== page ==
– AI QBs are still way too accurate. Jay Cutler had a nearly perfect day against me, but then again, he only played one quarter, so perhaps I’m not being fair. The biggest AI issue remains the DB-WR battle, which I’ve heard is already the priority for next year’s game. If true, it’s desperately needed: the DB wins these battles all too often.
– It’s nice to see Owner Mode make a comeback, and with much needed improvements. Among them is knowing what stadium upgrades actually give you. Franchise relocation is back too. No barley pop, which may or may not be good.
– Presentation seems solid. Commentary remains hit or miss, but it’s not actively irritating. They really need to completely redo it.
– I did have the game freeze twice, and lose saved progress once. This, more than anything, is why I haven’t played it a lot (that and Arkham Origins and Assassin’s Creed IV). I think the latter was less a bug than me just not paying attention.
– EA has been great about making fixes for Online Connected Franchises (so much so that I’m seriously considering making a new franchise to take advantage of it), already making three updates. If you don’t want to stay online all the time, you have to wait for a patch. There are apparently some multiplayer issues too. As I play more, I’ll post about my findings.
– EA’s also openly reporting ongoing issues on their help page.
September 9, 2014
Ray Rice is an asshole. We are all agreed on this, yes? Good. I have not seen the video in question because abusing spouses or spouses-to-be angries up my blood.
Ray Rice’s video showing him (apparently) beating the ever-loving hell out of his fiancee has resulted in him getting cut and the NFL retroactively banning him “indefinitely.”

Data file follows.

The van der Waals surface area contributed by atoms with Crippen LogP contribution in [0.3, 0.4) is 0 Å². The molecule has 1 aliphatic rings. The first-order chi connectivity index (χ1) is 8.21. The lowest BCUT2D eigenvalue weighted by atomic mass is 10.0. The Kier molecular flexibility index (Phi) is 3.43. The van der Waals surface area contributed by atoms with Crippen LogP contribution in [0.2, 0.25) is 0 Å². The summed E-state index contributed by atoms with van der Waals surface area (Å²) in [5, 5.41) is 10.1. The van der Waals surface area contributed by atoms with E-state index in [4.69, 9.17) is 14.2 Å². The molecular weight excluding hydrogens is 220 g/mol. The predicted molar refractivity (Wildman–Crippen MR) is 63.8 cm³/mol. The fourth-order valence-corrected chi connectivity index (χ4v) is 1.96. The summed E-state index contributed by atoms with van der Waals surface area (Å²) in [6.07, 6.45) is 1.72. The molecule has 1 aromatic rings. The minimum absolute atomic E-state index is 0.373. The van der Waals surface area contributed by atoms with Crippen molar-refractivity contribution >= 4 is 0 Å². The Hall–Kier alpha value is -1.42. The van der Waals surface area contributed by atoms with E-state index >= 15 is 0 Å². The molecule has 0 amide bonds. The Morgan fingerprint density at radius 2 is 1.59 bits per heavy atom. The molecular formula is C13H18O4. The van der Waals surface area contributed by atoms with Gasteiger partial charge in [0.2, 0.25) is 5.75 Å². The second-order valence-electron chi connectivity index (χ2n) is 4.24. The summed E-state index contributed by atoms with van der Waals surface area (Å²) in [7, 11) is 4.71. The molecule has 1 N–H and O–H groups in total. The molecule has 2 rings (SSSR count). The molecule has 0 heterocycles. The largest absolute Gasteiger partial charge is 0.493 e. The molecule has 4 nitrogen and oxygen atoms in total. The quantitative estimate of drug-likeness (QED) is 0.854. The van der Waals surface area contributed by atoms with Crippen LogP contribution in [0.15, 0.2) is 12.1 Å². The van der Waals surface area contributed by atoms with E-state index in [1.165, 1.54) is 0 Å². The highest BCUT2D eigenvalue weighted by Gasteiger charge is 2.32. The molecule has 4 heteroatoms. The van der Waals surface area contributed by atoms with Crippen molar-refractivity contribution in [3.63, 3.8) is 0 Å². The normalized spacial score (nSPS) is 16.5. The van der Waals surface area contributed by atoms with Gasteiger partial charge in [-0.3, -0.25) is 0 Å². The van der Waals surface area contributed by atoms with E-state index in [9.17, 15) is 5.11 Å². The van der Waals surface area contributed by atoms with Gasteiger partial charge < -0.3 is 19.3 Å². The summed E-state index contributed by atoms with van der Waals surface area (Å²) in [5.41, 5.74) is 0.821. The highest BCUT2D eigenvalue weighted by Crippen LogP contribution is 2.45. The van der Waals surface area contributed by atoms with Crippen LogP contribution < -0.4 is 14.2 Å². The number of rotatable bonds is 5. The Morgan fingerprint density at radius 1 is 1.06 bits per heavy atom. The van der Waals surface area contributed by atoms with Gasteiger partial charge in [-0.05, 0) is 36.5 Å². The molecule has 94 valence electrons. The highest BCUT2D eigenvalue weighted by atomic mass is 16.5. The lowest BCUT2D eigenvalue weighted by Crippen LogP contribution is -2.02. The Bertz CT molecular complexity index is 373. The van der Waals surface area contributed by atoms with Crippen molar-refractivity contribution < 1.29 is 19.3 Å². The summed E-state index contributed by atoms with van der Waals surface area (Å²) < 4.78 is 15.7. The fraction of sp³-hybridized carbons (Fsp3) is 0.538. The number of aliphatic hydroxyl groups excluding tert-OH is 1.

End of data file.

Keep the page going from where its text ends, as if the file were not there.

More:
I’d like to beat the ever-loving hell out of the moron who initially thought “Hmm… spousal abuse? That’s totally a two game suspension. It’s not like he used weed or anything truly heinous.“
August 29, 2014
A friend recently shared an article about the Ice Bucket Challenge that claimed only 27% of the money raised is going towards research. Here’s the article.
Here’s the headline:
ICE BUCKET CHALLENGE: ALS FOUNDATION ADMITS LESS THAN 27% OF DONATIONS FUND RESEARCH & CURES
$95 Million Later: Only 27% Of Donations Actually Help ‘Research The Cure’
I was pretty angry. The tone of the article is really awful too, slamming the ALS foundation for these heinous crimes. Yet, there’s some additional facts tucked away in a pie chart that give the lie to the headline. 19% of the funds raised go to patient and community outreach; a viable use of funding, don’t you think? 32%, the largest chunk of the funding, goes to public education. How dare they spend the money trying to make people aware of the disease and its effects! That’s what Wikipedia and webMD are for! Oh, and the $95 million figure they quote isn’t what they actually break down in the chart either — it’s only the expenses for the year ending January 31, 2014.
Given that pie chart, in fact, 79% of the donations go directly to aiding sufferers of the disease or increasing awareness; that’s pretty good. The foundation is rated very highly by Charity Navigator too.
The salary for the CEO is pretty insane — $300k+ is nuts for a non-profit. However, it’s only a tiny slice of the total pie, and not nearly as bad as scaremongers would have you believe. If we, in the United States, don’t want to use tax dollars to contribute to health care, funding of organizations like this one is a great way to contribute.
August 28, 2014
I’m not surprised that Josh Gordon’s 1 year suspension was upheld. Here’s what I did find surprising, courtesy of Dawgs by Nature:
ESPN’s Outside the Lines first broke the story of the impending suspension on the second day of the NFL Draft back in early May.
Later report near the end of July revealed that Gordon had tested positive for marijuana, but that the level of THC metabolites were 16 nanograms per millimeter (barely over 16.01 parts per billion) in one of his samples and above the league’s absurdly low threshold of 15 ng/ml to consist of a “positive.”